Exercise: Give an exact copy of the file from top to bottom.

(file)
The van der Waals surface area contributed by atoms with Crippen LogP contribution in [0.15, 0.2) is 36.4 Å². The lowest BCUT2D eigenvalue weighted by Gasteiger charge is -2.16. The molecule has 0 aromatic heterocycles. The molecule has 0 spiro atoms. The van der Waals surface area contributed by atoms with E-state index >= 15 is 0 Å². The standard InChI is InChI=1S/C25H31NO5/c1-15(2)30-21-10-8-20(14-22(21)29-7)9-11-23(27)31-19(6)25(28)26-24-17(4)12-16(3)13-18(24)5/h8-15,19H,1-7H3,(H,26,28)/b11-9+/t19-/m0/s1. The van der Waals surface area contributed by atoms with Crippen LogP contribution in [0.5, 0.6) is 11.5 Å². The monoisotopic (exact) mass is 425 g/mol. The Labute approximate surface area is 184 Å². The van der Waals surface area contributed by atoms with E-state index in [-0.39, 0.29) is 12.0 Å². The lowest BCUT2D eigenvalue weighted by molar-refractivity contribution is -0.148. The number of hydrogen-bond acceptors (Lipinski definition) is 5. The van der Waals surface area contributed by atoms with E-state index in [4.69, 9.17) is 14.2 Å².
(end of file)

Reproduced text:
The van der Waals surface area contributed by atoms with Crippen LogP contribution in [0.15, 0.2) is 36.4 Å². The lowest BCUT2D eigenvalue weighted by Gasteiger charge is -2.16. The molecule has 0 aromatic heterocycles. The molecule has 0 spiro atoms. The van der Waals surface area contributed by atoms with E-state index >= 15 is 0 Å². The standard InChI is InChI=1S/C25H31NO5/c1-15(2)30-21-10-8-20(14-22(21)29-7)9-11-23(27)31-19(6)25(28)26-24-17(4)12-16(3)13-18(24)5/h8-15,19H,1-7H3,(H,26,28)/b11-9+/t19-/m0/s1. The van der Waals surface area contributed by atoms with Crippen LogP contribution in [0.5, 0.6) is 11.5 Å². The monoisotopic (exact) mass is 425 g/mol. The Labute approximate surface area is 184 Å². The van der Waals surface area contributed by atoms with E-state index in [-0.39, 0.29) is 12.0 Å². The lowest BCUT2D eigenvalue weighted by molar-refractivity contribution is -0.148. The number of hydrogen-bond acceptors (Lipinski definition) is 5. The van der Waals surface area contributed by atoms with E-state index in [4.69, 9.17) is 14.2 Å².